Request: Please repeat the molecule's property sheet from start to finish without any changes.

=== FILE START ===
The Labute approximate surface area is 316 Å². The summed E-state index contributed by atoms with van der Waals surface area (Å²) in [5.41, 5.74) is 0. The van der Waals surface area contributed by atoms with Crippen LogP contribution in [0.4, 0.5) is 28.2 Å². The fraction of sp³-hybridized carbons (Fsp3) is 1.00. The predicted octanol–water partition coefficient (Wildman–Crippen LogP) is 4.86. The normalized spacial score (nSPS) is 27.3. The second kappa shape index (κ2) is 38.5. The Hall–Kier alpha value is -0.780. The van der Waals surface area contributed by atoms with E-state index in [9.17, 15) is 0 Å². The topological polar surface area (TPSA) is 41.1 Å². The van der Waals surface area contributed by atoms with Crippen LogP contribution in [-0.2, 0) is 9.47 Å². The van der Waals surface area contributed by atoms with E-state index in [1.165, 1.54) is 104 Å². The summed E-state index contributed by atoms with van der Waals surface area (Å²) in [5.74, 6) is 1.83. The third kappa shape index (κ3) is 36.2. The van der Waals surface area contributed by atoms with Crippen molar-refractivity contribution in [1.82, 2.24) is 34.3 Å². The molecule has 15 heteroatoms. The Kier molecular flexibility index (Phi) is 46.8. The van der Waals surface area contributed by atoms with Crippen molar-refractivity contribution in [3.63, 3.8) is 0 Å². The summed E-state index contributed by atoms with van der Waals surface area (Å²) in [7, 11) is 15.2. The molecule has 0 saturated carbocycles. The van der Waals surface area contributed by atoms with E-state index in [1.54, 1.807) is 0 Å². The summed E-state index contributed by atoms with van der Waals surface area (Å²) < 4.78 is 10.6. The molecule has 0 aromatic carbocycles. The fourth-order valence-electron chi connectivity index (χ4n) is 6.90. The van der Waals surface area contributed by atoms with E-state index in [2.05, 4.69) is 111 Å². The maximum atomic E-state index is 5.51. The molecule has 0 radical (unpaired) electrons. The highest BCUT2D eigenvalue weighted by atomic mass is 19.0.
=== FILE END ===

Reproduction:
The Labute approximate surface area is 316 Å². The summed E-state index contributed by atoms with van der Waals surface area (Å²) in [5.41, 5.74) is 0. The van der Waals surface area contributed by atoms with Crippen LogP contribution in [0.4, 0.5) is 28.2 Å². The fraction of sp³-hybridized carbons (Fsp3) is 1.00. The predicted octanol–water partition coefficient (Wildman–Crippen LogP) is 4.86. The normalized spacial score (nSPS) is 27.3. The second kappa shape index (κ2) is 38.5. The Hall–Kier alpha value is -0.780. The van der Waals surface area contributed by atoms with E-state index in [9.17, 15) is 0 Å². The topological polar surface area (TPSA) is 41.1 Å². The van der Waals surface area contributed by atoms with Crippen LogP contribution in [-0.2, 0) is 9.47 Å². The van der Waals surface area contributed by atoms with E-state index in [1.165, 1.54) is 104 Å². The summed E-state index contributed by atoms with van der Waals surface area (Å²) in [5.74, 6) is 1.83. The third kappa shape index (κ3) is 36.2. The van der Waals surface area contributed by atoms with Crippen molar-refractivity contribution in [1.82, 2.24) is 34.3 Å². The molecule has 15 heteroatoms. The Kier molecular flexibility index (Phi) is 46.8. The van der Waals surface area contributed by atoms with Crippen molar-refractivity contribution in [3.63, 3.8) is 0 Å². The summed E-state index contributed by atoms with van der Waals surface area (Å²) in [7, 11) is 15.2. The molecule has 0 saturated carbocycles. The van der Waals surface area contributed by atoms with E-state index in [1.54, 1.807) is 0 Å². The summed E-state index contributed by atoms with van der Waals surface area (Å²) < 4.78 is 10.6. The molecule has 0 aromatic carbocycles. The fourth-order valence-electron chi connectivity index (χ4n) is 6.90. The van der Waals surface area contributed by atoms with E-state index in [2.05, 4.69) is 111 Å². The maximum atomic E-state index is 5.51. The molecule has 0 radical (unpaired) electrons. The highest BCUT2D eigenvalue weighted by atomic mass is 19.0.